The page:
I Thought Botox Could Fix My Problems—But It Only Made Me More Upset

Turns out, the inability to express emotion on one's face can have a real effect on one's mood

An illustration of lips being injected with needles to represent botox depression

(Image: Joel Louzado)

My frown, and the lines it birthed—a solid “11” between my strong brows, which mostly survived ’90s super tweezing—has never bothered me much. In fact, I love it. It contributes to my resting bitch face, which is something I’m proud to have. There’s no mistaking when I frown: large eyes narrow to produce a more hawk-like gaze that expresses everything from slight confusion to innate rage.

What did start to bother me were the horizontal lines across my forehead. They had shown traces since I was a teenager and finally decided to become permanent tenants of my face last year. I had just moved across the country for a job that turned out to be a real-life Mean Girls meets Hunger Games situation (in which I was Janis Ian and one of the children who immediately dies, respectively).

After spending too much of my free time in my unfurnished apartment, eating on the floor and being sad—with my face seemingly matching my beaten-down soul—I decided Botox could be the answer to my loneliness and toxic workplace-based depression. If I looked pretty, maybe I’d start feeling that way! I’ve known more than a few women who get Botox regularly, and while their infant-chub-smooth skin is sometimes distracting in a way that’s hard to place, it’s also flawless and enviable.

I went into the medi spa office intending to get only my forehead injected. Even in my delicate state, my frown lines were too precious to part with. But the nurse told me that the muscles behind the frown lines belong to the same group as the upper forehead, and they all had to be ’toxed together “or it will look weird.” When a woman standing over you while holding a needle filled with a lethally toxic substance tells you that you should do something, you let her do it.

I got about 20 units and the Botox took about a week to settle. As soon as it did, I looked exactly the same… except that my forehead was smooth and I couldn’t frown to save my life. Since frowning is one of my signature face moves, this was distressing. I was feeling a frown on the inside, but my face reflected undisturbed serenity. When I narrowed my eyes, it looked like I was straining to see something far away instead of expressing displeasure.

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As much as I appreciated a line-less forehead, I hated that Botox took away my ability to facially express how I was feeling. In between Googling “how to make Botox fade away” and wishing I could turn back the clock (as in, go back in time and not get Botox), I started to get angry about the injectable’s popularity. Putting aside the fact that people can and should do whatever they want with their bodies, the Botox craze started to seem like just another way our society pressures women to appear pleased—and pleasing—at all times. Since nothing that I was going through in my inner world was visible externally, I began to feel a little bit dead inside.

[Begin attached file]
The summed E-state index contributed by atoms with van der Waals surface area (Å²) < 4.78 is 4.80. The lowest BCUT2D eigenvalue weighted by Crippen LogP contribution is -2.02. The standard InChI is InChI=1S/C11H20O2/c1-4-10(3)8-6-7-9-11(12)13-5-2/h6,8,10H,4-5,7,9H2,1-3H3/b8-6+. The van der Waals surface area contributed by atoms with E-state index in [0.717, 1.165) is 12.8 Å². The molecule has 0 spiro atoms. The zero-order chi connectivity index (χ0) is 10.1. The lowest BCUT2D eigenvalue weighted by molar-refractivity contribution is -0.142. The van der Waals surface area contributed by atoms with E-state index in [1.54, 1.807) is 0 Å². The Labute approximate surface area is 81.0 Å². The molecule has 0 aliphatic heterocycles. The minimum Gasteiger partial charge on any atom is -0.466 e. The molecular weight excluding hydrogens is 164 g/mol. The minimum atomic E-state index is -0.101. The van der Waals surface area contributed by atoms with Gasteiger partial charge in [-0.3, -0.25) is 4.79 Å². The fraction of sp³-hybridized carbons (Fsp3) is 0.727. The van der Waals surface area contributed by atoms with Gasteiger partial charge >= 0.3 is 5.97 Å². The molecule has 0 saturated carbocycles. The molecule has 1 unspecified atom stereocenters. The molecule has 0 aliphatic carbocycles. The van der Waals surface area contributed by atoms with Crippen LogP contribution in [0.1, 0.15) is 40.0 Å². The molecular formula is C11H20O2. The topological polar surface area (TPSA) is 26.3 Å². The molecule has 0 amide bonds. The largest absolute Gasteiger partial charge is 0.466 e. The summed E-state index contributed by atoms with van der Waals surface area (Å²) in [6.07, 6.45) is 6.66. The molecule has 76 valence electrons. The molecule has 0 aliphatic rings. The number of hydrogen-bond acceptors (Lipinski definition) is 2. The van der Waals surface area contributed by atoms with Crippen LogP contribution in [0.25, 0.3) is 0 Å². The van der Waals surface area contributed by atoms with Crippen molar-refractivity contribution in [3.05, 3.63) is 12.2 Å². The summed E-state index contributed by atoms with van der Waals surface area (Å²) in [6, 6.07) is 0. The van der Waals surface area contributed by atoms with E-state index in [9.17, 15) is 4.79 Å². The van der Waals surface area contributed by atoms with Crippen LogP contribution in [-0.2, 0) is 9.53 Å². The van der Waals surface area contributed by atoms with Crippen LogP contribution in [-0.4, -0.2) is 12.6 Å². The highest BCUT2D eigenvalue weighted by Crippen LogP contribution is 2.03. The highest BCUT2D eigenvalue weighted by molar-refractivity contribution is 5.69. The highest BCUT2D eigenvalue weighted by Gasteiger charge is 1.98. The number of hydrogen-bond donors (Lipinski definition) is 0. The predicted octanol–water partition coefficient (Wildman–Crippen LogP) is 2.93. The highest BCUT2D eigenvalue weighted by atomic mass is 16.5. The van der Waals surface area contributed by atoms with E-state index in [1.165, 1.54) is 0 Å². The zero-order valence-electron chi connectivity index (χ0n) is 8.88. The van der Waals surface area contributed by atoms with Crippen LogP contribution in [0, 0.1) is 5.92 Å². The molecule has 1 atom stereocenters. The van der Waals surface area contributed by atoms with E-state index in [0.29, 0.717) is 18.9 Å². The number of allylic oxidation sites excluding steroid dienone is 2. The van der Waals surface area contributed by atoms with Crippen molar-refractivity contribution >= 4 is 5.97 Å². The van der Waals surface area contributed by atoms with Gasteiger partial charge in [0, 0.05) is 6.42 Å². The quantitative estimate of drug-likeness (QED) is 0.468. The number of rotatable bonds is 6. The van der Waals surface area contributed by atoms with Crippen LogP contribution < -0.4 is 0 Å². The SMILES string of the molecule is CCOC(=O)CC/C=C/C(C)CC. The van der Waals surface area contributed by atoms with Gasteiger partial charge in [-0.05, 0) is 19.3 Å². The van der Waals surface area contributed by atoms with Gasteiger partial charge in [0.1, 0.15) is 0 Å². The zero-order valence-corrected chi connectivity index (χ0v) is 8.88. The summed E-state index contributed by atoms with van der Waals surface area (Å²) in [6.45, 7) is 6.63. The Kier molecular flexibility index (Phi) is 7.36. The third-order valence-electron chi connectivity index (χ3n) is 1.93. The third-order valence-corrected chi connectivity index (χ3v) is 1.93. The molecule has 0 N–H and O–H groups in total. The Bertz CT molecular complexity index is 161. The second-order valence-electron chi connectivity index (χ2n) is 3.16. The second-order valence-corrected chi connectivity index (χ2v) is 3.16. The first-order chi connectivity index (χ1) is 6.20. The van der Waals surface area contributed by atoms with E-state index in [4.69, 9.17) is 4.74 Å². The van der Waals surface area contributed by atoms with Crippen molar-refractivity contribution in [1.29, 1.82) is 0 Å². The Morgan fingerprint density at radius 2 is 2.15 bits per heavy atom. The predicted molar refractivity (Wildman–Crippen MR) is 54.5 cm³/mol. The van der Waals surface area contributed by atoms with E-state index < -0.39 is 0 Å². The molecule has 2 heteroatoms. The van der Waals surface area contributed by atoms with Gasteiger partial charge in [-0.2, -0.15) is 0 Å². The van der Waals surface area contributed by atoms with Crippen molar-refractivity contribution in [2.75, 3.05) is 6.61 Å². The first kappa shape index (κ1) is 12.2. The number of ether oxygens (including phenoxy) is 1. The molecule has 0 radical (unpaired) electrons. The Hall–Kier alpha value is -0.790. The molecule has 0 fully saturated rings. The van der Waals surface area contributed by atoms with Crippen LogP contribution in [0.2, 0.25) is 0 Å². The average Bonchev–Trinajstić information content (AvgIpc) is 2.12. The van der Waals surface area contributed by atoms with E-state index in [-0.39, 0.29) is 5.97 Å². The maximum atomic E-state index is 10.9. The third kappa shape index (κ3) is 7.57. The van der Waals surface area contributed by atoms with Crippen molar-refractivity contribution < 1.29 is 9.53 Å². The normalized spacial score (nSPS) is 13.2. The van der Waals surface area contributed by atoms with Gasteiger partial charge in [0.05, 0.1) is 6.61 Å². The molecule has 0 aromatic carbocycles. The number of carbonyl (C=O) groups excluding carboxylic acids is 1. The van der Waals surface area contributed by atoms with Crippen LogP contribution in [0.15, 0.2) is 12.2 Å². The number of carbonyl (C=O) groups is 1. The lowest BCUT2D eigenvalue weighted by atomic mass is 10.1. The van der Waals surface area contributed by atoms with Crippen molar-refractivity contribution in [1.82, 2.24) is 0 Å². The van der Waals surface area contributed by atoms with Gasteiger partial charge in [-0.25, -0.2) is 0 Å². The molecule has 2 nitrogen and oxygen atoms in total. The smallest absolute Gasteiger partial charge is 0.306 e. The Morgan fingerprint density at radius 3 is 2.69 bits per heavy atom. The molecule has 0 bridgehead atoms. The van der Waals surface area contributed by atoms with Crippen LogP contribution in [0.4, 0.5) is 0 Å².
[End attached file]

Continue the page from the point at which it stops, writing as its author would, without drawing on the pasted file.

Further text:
Some studies, like one conducted by German and Swiss researches a few years ago, indicate that Botox shots in the glabellar region (a.k.a. frown line central between one’s brows) can actually help lift major depression in some people, supporting the concept that facial musculature can both regulate and express mood. However, the opposite has been proven true, too, by my experience and also by *actual science*.

A 2016 study conducted by researchers at the University of Trieste, as well as a 2011 study from USC and Duke University, conclude that not only does Botox take away our ability to make certain expressions, but it also inhibits our reading of other people’s emotions, which can affect our ability to empathize. This is because our proprioceptive feedback—the process that helps us understand other people’s emotions by imitating them—is blocked.

It’s hard to say if the world saw me differently with a frozen forehead. The main issue was I saw myself as trapped in a Botox cage of emotion. Frustrated by my inability to express feelings, I retreated even more into isolation from the people around me. After about three months, rudimentary motion returned to my forehead region, and with it, the joy of frowning. The ability to furrow my brow didn’t make that bad job better, but quitting it, which I did a few months later, certainly made my life better.

Suffice it to say, I haven’t gotten Botox again, and I don’t plan to. I now aim to see my changing face as a gift for being on the planet a little longer. Legendary Italian actress Anna Magnani famously said, “please don’t retouch my wrinkles. It took me so long to earn them.” I wish I’d learned that quote sooner.


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